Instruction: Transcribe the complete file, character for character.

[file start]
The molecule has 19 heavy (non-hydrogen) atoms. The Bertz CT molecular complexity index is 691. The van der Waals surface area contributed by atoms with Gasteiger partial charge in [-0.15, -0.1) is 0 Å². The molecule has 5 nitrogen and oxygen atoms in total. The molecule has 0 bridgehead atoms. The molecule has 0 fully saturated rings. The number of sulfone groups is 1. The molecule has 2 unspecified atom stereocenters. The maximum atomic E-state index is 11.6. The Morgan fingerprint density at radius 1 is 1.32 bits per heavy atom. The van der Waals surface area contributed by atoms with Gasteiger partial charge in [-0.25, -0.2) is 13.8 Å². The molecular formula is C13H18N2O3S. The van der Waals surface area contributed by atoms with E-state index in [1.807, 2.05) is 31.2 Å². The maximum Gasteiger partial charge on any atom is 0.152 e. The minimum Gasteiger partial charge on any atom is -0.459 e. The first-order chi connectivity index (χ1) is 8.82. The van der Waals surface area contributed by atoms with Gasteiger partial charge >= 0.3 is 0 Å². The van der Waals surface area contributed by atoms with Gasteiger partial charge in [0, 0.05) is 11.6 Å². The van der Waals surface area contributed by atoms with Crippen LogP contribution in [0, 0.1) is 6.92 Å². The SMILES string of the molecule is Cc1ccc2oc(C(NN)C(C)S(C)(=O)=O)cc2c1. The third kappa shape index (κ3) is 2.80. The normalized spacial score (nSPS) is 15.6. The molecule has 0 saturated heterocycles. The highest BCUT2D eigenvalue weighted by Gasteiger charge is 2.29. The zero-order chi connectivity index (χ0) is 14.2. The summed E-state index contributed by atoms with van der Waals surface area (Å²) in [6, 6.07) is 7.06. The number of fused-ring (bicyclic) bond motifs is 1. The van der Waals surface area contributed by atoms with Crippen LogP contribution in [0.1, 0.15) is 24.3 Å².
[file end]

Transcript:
The molecule has 19 heavy (non-hydrogen) atoms. The Bertz CT molecular complexity index is 691. The van der Waals surface area contributed by atoms with Gasteiger partial charge in [-0.15, -0.1) is 0 Å². The molecule has 5 nitrogen and oxygen atoms in total. The molecule has 0 bridgehead atoms. The molecule has 0 fully saturated rings. The number of sulfone groups is 1. The molecule has 2 unspecified atom stereocenters. The maximum atomic E-state index is 11.6. The Morgan fingerprint density at radius 1 is 1.32 bits per heavy atom. The van der Waals surface area contributed by atoms with Gasteiger partial charge in [-0.25, -0.2) is 13.8 Å². The molecular formula is C13H18N2O3S. The van der Waals surface area contributed by atoms with E-state index in [1.807, 2.05) is 31.2 Å². The maximum Gasteiger partial charge on any atom is 0.152 e. The minimum Gasteiger partial charge on any atom is -0.459 e. The first-order chi connectivity index (χ1) is 8.82. The van der Waals surface area contributed by atoms with Gasteiger partial charge >= 0.3 is 0 Å². The van der Waals surface area contributed by atoms with Gasteiger partial charge in [0, 0.05) is 11.6 Å². The van der Waals surface area contributed by atoms with Crippen LogP contribution in [0, 0.1) is 6.92 Å². The SMILES string of the molecule is Cc1ccc2oc(C(NN)C(C)S(C)(=O)=O)cc2c1. The third kappa shape index (κ3) is 2.80. The normalized spacial score (nSPS) is 15.6. The molecule has 0 saturated heterocycles. The highest BCUT2D eigenvalue weighted by Gasteiger charge is 2.29. The zero-order chi connectivity index (χ0) is 14.2. The summed E-state index contributed by atoms with van der Waals surface area (Å²) in [6, 6.07) is 7.06. The number of fused-ring (bicyclic) bond motifs is 1. The van der Waals surface area contributed by atoms with Crippen LogP contribution in [0.1, 0.15) is 24.3 Å².